The Net Zero Emissions Bill 2022 was introduced in Rajya Sabha on December 9, 2022. It hasn’t received the attention that it deserves. The Bill creates a structure that will enable India to achieve the net zero target set out at the Glasgow Summit and incorporated in India’s NDCs (Nationally Determined Contributions). To achieve the 2070 target, Interim emission targets are set out:
(a) reduce by the year 2030 emissions intensity by forty-five per cent. from 2005 levels;
(b) achieve about fifty per cent cumulative electric power installed capacity from non-fossil fuel-based energy resources by the year 2030, with the help of transfer of technology and low-cost international finance including from Green Climate Fund;
(c) create an additional carbon sink of two and a half to three billion tonnes of carbon dioxide equivalent through additional forest and tree cover by the year 2030.
The Interim Emission Target shall be considered to have been achieved if emissions reductions meet or exceed those required by the target as per the 2005 levels.
The Bill envisages setting up the Net Zero Emission Commission of India. Similarly, State Net Zero Emission Councils and District Net Zero Emission Councils will be set up.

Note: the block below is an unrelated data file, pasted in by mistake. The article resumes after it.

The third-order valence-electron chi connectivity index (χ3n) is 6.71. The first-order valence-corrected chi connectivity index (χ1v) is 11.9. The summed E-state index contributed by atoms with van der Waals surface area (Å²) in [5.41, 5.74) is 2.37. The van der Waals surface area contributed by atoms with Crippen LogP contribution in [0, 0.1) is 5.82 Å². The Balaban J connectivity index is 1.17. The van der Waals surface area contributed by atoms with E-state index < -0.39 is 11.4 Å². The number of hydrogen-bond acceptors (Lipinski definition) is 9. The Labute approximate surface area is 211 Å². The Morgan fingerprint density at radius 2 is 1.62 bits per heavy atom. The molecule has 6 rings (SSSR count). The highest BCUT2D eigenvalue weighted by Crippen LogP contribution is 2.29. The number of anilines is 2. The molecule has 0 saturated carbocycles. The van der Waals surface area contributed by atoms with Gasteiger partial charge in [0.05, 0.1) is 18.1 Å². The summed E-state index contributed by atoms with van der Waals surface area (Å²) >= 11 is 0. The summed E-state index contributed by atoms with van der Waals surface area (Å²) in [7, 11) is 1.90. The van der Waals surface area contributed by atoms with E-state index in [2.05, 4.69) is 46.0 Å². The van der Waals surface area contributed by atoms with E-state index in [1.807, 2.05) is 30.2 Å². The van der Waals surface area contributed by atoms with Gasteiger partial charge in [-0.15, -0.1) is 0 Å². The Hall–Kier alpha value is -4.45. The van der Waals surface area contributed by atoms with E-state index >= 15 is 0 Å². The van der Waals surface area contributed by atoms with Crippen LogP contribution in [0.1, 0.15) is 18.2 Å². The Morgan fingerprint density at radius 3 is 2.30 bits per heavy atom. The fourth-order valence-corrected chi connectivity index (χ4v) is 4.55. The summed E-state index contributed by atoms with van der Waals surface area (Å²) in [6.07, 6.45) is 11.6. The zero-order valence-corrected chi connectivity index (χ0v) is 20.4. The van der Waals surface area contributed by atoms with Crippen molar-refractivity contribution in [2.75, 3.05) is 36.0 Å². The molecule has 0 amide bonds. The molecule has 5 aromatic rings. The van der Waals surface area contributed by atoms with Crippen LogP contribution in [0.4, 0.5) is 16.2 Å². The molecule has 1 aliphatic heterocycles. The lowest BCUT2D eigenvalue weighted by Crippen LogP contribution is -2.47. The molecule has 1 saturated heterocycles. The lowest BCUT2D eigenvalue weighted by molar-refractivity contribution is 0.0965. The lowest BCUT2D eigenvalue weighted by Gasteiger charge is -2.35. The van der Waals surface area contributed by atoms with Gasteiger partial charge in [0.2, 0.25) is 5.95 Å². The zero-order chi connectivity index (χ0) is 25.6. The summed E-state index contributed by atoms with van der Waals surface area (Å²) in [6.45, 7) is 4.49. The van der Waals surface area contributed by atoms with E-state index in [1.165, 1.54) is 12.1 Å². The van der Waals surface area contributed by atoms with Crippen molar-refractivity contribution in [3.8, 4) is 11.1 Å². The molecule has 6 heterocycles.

The Bill also provides for the protection of vulnerable communities. The State Councils and District Councils shall respectively maintain a localized climate-vulnerable community population registry. This classification will be based on the following:
(a) exposure to regional drastic climate variability;
(b) (historical susceptibility to drastic climatic events according to available sources of climate information;
(c) frequency of economic and non-economic loss suffered due to drastic climate events;
(d) access to technology and risk perceptions systems and their awareness;
(e) loss of livelihood and customary and cultural practices of communities;
(f) specialized impact of climate change unique to a person or community
The Bill also provides for a National Risk Assessment. though
(a) assessment of the risks to India’s economy, society, environment and ecology from the current and future effects of climate change; and
(b) identification of the most significant risks to India based on the nature of the risks, their severity and the need for coordinated steps to respond to those risks in the next six-year period.
The Bill envisages the constitution of the National Emission Reduction Fund that shall be utilized for greenhouse gas emission reduction activities. Both the State and Central governments will fund this by a grant of loans.
All disputes will lie with the National Green Tribunal.